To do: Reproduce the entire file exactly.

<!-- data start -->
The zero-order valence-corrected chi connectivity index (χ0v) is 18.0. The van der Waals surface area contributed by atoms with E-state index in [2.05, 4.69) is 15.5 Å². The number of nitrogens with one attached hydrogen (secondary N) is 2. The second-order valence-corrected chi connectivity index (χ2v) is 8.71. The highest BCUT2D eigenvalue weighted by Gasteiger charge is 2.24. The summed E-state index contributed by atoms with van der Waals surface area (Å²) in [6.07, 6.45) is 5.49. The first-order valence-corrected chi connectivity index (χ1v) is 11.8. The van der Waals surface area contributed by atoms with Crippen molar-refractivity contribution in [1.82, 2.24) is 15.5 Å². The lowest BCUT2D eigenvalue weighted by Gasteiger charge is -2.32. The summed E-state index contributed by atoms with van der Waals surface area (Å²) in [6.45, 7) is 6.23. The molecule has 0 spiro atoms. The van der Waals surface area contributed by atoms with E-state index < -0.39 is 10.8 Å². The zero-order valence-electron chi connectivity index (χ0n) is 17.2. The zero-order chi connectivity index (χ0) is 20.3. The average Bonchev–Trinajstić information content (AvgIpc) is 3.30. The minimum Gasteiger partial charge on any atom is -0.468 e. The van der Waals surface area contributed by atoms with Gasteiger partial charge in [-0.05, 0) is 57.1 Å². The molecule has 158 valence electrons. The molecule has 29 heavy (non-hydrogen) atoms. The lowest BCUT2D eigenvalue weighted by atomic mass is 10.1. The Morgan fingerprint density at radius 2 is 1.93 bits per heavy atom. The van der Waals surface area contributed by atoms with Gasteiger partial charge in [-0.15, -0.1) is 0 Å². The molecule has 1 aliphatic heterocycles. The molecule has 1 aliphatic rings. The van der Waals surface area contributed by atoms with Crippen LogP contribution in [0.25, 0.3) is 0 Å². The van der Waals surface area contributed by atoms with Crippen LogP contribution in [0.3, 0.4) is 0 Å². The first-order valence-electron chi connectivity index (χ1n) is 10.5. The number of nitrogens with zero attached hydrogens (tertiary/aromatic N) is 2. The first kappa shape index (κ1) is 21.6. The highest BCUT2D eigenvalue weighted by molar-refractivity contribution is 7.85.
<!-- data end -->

The zero-order valence-corrected chi connectivity index (χ0v) is 18.0. The van der Waals surface area contributed by atoms with E-state index in [2.05, 4.69) is 15.5 Å². The number of nitrogens with one attached hydrogen (secondary N) is 2. The second-order valence-corrected chi connectivity index (χ2v) is 8.71. The highest BCUT2D eigenvalue weighted by Gasteiger charge is 2.24. The summed E-state index contributed by atoms with van der Waals surface area (Å²) in [6.07, 6.45) is 5.49. The first-order valence-corrected chi connectivity index (χ1v) is 11.8. The van der Waals surface area contributed by atoms with Crippen molar-refractivity contribution in [1.82, 2.24) is 15.5 Å². The lowest BCUT2D eigenvalue weighted by Gasteiger charge is -2.32. The summed E-state index contributed by atoms with van der Waals surface area (Å²) in [6.45, 7) is 6.23. The molecule has 0 spiro atoms. The van der Waals surface area contributed by atoms with E-state index < -0.39 is 10.8 Å². The zero-order valence-electron chi connectivity index (χ0n) is 17.2. The zero-order chi connectivity index (χ0) is 20.3. The average Bonchev–Trinajstić information content (AvgIpc) is 3.30. The minimum Gasteiger partial charge on any atom is -0.468 e. The van der Waals surface area contributed by atoms with Gasteiger partial charge in [-0.05, 0) is 57.1 Å². The molecule has 158 valence electrons. The molecule has 29 heavy (non-hydrogen) atoms. The lowest BCUT2D eigenvalue weighted by atomic mass is 10.1. The Morgan fingerprint density at radius 2 is 1.93 bits per heavy atom. The van der Waals surface area contributed by atoms with Gasteiger partial charge in [-0.15, -0.1) is 0 Å². The molecule has 1 aliphatic heterocycles. The molecule has 1 aliphatic rings. The van der Waals surface area contributed by atoms with Crippen LogP contribution in [0.25, 0.3) is 0 Å². The van der Waals surface area contributed by atoms with Crippen LogP contribution in [0.3, 0.4) is 0 Å². The first-order valence-electron chi connectivity index (χ1n) is 10.5. The number of nitrogens with zero attached hydrogens (tertiary/aromatic N) is 2. The first kappa shape index (κ1) is 21.6. The highest BCUT2D eigenvalue weighted by molar-refractivity contribution is 7.85.